Women’s movement

Iranian women’s remarkable role in the greatest upheaval in the country’s history

Iranian women’s remarkable role in the greatest upheaval in the country’s contemporary history

One of the most stunning moments of Iran’s contemporary history emerged on November 15, 2019. The protests took shape rapidly, with anti-regime chants rapidly radicalizing against the mullahs’ supreme leader, Ali Khamenei.

Throngs of Iranian people, the army of the unemployed and hungry, and the army of suppressed women and youth who have nothing to lose but their chains, took to the streets to express their outrage over the three-fold hike in fuel prices.

Young people formed the nucleus of the protests and the state-run media acknowledged the Iranian women’s remarkable role as vanguards and leaders of the uprising. 

They wrote women played a leading role in the cells of four or five people. They also encouraged people to join the protests.

The state-run Mashreqnews.com wrote on November 20, 2019, “Women had a remarkable role in the recent mischief. They had special role in various scenes in inciting the public to carry out acts against the establishment.”

The state-run Fars news agency affiliated with the Revolutionary Guard Corps (IRGC) also wrote on November 20, 2019, “Some women played a pivotal role in leading the riots.” Fars added, “Women’s special role in running and leading the recent riots seemed remarkable. In numerous places particularly in Tehran suburbs, women who were apparently between 30 to 35 years old, had a special role in leading the riots… These women wore the same garbs, each had a different role; one filmed the riots, the other stopped the cars, and another one incited the people to join the ranks of riots…”

Outburst of protests in 200 cities

Outburst of protests in 200 cities

The protests rapidly spread to more than 200 cities in 29 provinces in just a few days.

The mullahs’ supreme leader Ali Khamenei weighed in on November 17. Calling the protesters “thugs” and “hooligans,” he ordered the security forces to open fire on unarmed and defenseless protesters. Snipers targeted protesters from rooftops, shooting them in the heads and chests, and slaughtering teenagers as young as 13 and 14. Plainclothes agents shot protesters at point blank range and struck the wounded with the axe. They deployed heavy machine guns, helicopters, and military tanks to crack down on the protests. And the clerical regime set a new record in crime against humanity.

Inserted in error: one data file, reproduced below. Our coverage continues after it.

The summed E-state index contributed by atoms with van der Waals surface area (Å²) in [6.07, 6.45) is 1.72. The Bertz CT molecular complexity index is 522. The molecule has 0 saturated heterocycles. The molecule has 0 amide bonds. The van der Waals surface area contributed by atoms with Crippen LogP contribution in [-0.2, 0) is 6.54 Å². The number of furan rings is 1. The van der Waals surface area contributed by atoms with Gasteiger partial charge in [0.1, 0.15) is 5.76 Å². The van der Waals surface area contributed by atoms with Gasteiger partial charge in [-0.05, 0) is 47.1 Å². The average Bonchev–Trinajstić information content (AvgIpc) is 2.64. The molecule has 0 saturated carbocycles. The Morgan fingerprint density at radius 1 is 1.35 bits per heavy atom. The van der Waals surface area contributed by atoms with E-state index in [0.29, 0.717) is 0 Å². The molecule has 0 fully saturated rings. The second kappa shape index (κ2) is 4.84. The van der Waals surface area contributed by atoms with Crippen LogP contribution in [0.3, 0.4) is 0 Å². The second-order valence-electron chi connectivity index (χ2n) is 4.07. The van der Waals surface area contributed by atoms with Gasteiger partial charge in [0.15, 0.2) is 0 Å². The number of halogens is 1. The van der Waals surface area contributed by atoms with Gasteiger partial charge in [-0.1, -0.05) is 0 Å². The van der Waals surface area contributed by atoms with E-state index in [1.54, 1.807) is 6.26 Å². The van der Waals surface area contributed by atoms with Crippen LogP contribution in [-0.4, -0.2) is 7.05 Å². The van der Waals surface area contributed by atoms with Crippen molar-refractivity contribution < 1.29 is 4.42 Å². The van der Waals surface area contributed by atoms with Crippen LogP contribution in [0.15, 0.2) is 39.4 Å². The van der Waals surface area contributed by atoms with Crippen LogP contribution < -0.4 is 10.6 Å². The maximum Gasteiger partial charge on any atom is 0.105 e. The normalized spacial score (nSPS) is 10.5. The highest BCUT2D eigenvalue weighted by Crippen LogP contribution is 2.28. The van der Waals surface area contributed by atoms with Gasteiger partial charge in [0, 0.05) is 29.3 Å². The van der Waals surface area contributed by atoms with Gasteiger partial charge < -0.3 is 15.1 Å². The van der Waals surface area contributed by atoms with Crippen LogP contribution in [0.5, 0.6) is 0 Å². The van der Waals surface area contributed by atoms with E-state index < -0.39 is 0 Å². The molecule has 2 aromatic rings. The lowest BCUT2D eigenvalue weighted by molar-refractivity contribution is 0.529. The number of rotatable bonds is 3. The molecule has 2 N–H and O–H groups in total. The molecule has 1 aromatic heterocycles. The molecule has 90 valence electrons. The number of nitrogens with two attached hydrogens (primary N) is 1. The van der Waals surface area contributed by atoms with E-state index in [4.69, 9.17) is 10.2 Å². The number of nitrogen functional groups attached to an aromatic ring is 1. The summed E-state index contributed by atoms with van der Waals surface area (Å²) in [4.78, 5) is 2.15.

At least 1,500 people, including 400 women, were killed. Some 12,000 have been arrested.

The regime shut down the internet and blocked mobile networks to prevent leaking of the images of its bloody crackdown to the world.

This shocking crackdown against defenseless people in Iran is one of the most horrific crimes of the 21st century and by any measure amounts to a manifest crime against humanity.

Shoot-to-kill policy, a crime against humanity

The UN High Commissioner for Human Rights Michelle Bachelet expressed alarm, adding the footages they received showed, “security forces shooting unarmed demonstrators from behind while they were running away, and shooting others directly in the face and vital organs – in other words shooting to kill. These are clear violations of international norms and standards on the use of force, and serious violations of human rights.”

She also said her office had received information partially corroborating reports that Iranian security forces used machine guns against protesters in Jarahi Square in Mahshahr – including against people fleeing the area and people hiding in nearby reed-beds – resulting in at least 23 people killed, and possibly many more.

Remarks made by regime officials and authorities seemed to corroborate these crimes against humanity.

Amnesty International  also verified this “shoot-to-kill policy” in a report it published on May 20, 2020.

“The fact that so many people were shot while posing no threat whatsoever shows the sheer ruthlessness of the security forces’ unlawful killing spree,” said Philip Luther, Amnesty International’s Research and Advocacy Director for the Middle East and North Africa.

According to information gathered by Amnesty International, in all but four cases the victims were shot dead by Iranian security forces – including members of the Revolutionary Guards, paramilitary Bassij forces and the police – firing live ammunition, often at the head or torso, indicating that they were shooting to kill.

Of the remaining four victims, two reportedly suffered fatal head injuries after being beaten by members of the security forces. Another two were recorded as having suffocated from tear gas.